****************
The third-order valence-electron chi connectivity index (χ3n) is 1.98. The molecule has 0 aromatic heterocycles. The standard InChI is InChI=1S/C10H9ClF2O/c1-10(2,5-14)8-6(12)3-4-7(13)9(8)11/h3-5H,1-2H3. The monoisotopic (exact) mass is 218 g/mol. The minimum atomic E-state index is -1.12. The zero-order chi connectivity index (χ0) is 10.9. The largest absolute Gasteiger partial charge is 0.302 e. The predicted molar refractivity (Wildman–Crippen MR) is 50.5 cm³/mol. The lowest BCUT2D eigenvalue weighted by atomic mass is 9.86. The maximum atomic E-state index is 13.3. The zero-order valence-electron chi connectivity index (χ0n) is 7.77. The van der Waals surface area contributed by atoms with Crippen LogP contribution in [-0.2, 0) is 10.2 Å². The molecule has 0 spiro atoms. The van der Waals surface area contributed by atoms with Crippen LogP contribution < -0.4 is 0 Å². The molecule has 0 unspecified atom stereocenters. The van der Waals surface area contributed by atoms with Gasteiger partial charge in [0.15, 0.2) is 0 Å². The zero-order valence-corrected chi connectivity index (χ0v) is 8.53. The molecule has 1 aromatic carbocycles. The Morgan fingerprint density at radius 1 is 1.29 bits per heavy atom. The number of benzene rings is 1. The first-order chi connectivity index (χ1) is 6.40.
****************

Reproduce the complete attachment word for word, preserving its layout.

The third-order valence-electron chi connectivity index (χ3n) is 1.98. The molecule has 0 aromatic heterocycles. The standard InChI is InChI=1S/C10H9ClF2O/c1-10(2,5-14)8-6(12)3-4-7(13)9(8)11/h3-5H,1-2H3. The monoisotopic (exact) mass is 218 g/mol. The minimum atomic E-state index is -1.12. The zero-order chi connectivity index (χ0) is 10.9. The largest absolute Gasteiger partial charge is 0.302 e. The predicted molar refractivity (Wildman–Crippen MR) is 50.5 cm³/mol. The lowest BCUT2D eigenvalue weighted by atomic mass is 9.86. The maximum atomic E-state index is 13.3. The zero-order valence-electron chi connectivity index (χ0n) is 7.77. The van der Waals surface area contributed by atoms with Crippen LogP contribution in [-0.2, 0) is 10.2 Å². The molecule has 0 spiro atoms. The van der Waals surface area contributed by atoms with Crippen LogP contribution < -0.4 is 0 Å². The molecule has 0 unspecified atom stereocenters. The van der Waals surface area contributed by atoms with Gasteiger partial charge in [0.15, 0.2) is 0 Å². The zero-order valence-corrected chi connectivity index (χ0v) is 8.53. The molecule has 1 aromatic carbocycles. The Morgan fingerprint density at radius 1 is 1.29 bits per heavy atom. The number of benzene rings is 1. The first-order chi connectivity index (χ1) is 6.40.